A few Saturdays back, Andy from Burgers, Barbecue and Everything Else suggested that we meet up with him and his wife at one of Giovanni Di Palma’s restaurants. He opened Antico about five years ago to near-universal acclaim and out-the-door lines that have just continued to grow. In late 2012, this sister joint called Gio’s Chicken Amalfitano, and a companion place to get sandwiches and gelato that you can visit through an adjoining door, joined it. As if parking for Antico wasn’t already enough to make a man weep. Right now, early Saturday nights require an off-duty cop and at least two fellows in yellow vests to direct everybody. And Di Palma has his eyes on neighboring buildings for additional restaurants.
Antico is very good, but there are other pizzas in town that we like better, so we hadn’t seen Di Palma’s Little Italy grow like it has. We missed out, because while Antico is indeed very good, I enjoyed Gio’s Chicken Amalfitano is even more.
The girl at the counter told us that the lemon chicken, cooked in a broth with garlic, wild oregano, and olive oil, was the most popular dish. Jo had an order of that and really enjoyed it. Marie and I went with the orange chicken instead, which has a similar preparation, only with rosemary instead of oregano.
The pasta dishes are really good. If there are two in your party, I’d recommend ordering one chicken and one pasta like we did. Hopefully, you can trade plates back and forth with a little more grace than we were able to manage, and not look like silent film comedians when you do. For all our fumbling, I’m just glad we got out of there without noodles on my head.
We ordered the al forno pasta to go along with the chicken. It looks like a simple sauce with San Marzano tomatoes and two cheeses, but it is much closer to heaven than it appears at a glance. On that note, Andy ordered one of the evening’s specials, with a sauce that had apparently been brewing for three days, and claimed that he really did hear some angels sing as he ate his food.
There’s typically a short wait here, although nowhere as long as the line next door for pizza. Still, as we finished, and the uncomfortable bench had done a number on my lower back, we vacated our table for other hungry people and went next door for gelato. I don’t know that I’m going to be in a rush to return for dessert, while the chicken and pasta was tempting me back within hours of leaving. The gelato was okay, but it comes much cheaper, and much better, at Milk & Honey in Chattanooga, and those good people will let you have a sample taste, which Gio’s doesn’t.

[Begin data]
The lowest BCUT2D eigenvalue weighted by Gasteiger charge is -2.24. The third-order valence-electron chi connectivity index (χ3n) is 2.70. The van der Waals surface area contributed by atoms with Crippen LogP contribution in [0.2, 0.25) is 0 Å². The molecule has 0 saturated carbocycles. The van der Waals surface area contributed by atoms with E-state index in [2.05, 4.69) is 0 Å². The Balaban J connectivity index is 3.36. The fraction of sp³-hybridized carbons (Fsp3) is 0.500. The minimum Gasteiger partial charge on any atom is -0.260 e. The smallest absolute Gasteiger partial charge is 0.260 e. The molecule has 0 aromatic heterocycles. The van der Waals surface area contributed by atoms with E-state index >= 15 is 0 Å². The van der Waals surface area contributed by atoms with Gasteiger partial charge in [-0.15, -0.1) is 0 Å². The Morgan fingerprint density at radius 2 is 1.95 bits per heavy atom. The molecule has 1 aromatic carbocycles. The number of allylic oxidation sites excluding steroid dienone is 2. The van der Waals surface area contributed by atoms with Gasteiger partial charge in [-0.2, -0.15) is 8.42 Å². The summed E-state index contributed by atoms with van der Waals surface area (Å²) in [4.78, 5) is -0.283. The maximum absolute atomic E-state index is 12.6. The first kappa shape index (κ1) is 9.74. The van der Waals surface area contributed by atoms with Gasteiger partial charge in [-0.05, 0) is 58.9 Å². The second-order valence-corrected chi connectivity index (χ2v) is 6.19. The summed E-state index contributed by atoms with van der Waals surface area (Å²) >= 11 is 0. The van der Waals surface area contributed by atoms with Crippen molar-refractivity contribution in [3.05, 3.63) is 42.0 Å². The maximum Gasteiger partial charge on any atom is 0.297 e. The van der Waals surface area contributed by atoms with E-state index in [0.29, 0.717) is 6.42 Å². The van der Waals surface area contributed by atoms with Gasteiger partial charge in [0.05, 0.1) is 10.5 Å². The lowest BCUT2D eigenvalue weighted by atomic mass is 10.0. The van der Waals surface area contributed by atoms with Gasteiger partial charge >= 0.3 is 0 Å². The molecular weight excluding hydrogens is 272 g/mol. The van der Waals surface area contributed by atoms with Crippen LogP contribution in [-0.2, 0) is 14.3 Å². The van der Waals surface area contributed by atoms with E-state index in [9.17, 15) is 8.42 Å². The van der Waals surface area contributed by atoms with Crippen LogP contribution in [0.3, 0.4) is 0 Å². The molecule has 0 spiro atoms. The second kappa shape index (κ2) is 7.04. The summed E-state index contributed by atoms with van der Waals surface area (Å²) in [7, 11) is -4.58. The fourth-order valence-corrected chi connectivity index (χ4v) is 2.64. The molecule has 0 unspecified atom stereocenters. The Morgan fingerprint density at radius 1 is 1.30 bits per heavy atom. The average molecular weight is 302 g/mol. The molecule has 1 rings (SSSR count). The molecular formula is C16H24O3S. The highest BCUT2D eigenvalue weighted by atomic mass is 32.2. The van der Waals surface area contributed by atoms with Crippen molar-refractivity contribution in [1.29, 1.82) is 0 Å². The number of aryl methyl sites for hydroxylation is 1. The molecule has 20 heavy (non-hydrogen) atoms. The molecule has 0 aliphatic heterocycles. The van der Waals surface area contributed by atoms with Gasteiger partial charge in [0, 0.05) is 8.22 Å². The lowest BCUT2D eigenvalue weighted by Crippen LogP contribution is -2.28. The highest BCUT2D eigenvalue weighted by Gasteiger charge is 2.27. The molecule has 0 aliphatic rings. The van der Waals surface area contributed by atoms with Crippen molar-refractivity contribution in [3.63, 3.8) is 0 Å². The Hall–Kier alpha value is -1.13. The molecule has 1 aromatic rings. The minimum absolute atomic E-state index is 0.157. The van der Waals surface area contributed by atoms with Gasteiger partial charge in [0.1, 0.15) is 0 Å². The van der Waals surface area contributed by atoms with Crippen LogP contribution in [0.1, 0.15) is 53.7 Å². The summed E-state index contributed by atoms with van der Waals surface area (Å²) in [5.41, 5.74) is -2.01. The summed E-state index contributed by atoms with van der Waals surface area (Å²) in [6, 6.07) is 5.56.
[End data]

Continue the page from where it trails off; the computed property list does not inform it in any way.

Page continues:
We liked how they have a menu that is short and simple, and the kitchen has adapted to that with a really efficient and quick turnaround. Our salads were out within moments of sitting down, and the chicken and pasta almost right behind those. This probably isn’t a place for late night dining, as they list their hours as “until the chicken runs out.” So head out there early and cross your fingers for someplace to park.
Other blog posts about Gio’s:
The Food Abides (Dec. 17 2012)
Local Italian Plate (Jan. 19 2013)
Atlanta etc (Feb. 17 2013)
Friday Date Night (May 5 2013)
Spatialdrift (Oct. 9 2013)
Burgers, Barbecue and Everything Else (Mar. 8 2014)
You can see all the restaurants that we have visited for our blog on this map, with links back to the original blog posts. It’s a terrific resource for anybody planning a road trip through the southeast!